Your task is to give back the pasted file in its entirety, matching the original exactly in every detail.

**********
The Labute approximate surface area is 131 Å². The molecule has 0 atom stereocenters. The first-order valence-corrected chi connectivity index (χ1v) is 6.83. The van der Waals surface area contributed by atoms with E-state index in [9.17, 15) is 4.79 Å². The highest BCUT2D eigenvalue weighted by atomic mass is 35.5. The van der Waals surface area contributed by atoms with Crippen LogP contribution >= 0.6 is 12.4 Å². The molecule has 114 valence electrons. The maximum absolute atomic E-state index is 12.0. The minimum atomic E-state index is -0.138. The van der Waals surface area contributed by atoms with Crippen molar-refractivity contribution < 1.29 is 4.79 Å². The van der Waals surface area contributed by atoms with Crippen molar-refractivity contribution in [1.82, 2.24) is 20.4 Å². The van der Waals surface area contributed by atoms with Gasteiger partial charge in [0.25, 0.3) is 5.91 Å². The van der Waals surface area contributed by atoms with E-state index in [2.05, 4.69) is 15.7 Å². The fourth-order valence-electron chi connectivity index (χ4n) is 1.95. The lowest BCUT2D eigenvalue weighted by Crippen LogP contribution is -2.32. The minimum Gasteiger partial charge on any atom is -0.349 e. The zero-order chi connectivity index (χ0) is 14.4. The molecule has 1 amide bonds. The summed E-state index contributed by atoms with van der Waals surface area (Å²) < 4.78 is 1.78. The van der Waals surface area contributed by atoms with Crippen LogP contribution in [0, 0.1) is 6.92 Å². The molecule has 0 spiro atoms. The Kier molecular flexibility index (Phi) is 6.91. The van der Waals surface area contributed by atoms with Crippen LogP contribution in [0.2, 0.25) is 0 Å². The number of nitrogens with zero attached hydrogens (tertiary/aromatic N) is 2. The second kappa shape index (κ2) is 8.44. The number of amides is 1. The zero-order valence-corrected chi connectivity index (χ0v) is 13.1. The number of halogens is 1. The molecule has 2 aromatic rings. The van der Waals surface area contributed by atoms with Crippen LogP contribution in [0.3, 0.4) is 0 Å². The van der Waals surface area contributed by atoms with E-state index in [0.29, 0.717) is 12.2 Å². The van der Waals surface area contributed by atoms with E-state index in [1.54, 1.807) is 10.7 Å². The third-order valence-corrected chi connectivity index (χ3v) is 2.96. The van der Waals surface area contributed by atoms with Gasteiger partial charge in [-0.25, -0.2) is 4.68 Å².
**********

The Labute approximate surface area is 131 Å². The molecule has 0 atom stereocenters. The first-order valence-corrected chi connectivity index (χ1v) is 6.83. The van der Waals surface area contributed by atoms with E-state index in [9.17, 15) is 4.79 Å². The highest BCUT2D eigenvalue weighted by atomic mass is 35.5. The van der Waals surface area contributed by atoms with Crippen LogP contribution >= 0.6 is 12.4 Å². The molecule has 114 valence electrons. The maximum absolute atomic E-state index is 12.0. The minimum atomic E-state index is -0.138. The van der Waals surface area contributed by atoms with Crippen molar-refractivity contribution < 1.29 is 4.79 Å². The van der Waals surface area contributed by atoms with Crippen molar-refractivity contribution in [1.82, 2.24) is 20.4 Å². The van der Waals surface area contributed by atoms with Gasteiger partial charge in [0.25, 0.3) is 5.91 Å². The van der Waals surface area contributed by atoms with E-state index in [2.05, 4.69) is 15.7 Å². The fourth-order valence-electron chi connectivity index (χ4n) is 1.95. The lowest BCUT2D eigenvalue weighted by Crippen LogP contribution is -2.32. The minimum Gasteiger partial charge on any atom is -0.349 e. The zero-order chi connectivity index (χ0) is 14.4. The molecule has 1 amide bonds. The summed E-state index contributed by atoms with van der Waals surface area (Å²) < 4.78 is 1.78. The van der Waals surface area contributed by atoms with Crippen LogP contribution in [0, 0.1) is 6.92 Å². The molecule has 0 spiro atoms. The Kier molecular flexibility index (Phi) is 6.91. The van der Waals surface area contributed by atoms with Crippen LogP contribution in [0.2, 0.25) is 0 Å². The number of nitrogens with zero attached hydrogens (tertiary/aromatic N) is 2. The second kappa shape index (κ2) is 8.44. The number of amides is 1. The zero-order valence-corrected chi connectivity index (χ0v) is 13.1. The number of halogens is 1. The molecule has 2 aromatic rings. The van der Waals surface area contributed by atoms with Crippen LogP contribution in [0.3, 0.4) is 0 Å². The van der Waals surface area contributed by atoms with E-state index in [0.29, 0.717) is 12.2 Å². The van der Waals surface area contributed by atoms with E-state index in [1.54, 1.807) is 10.7 Å². The third-order valence-corrected chi connectivity index (χ3v) is 2.96. The van der Waals surface area contributed by atoms with Gasteiger partial charge in [-0.25, -0.2) is 4.68 Å².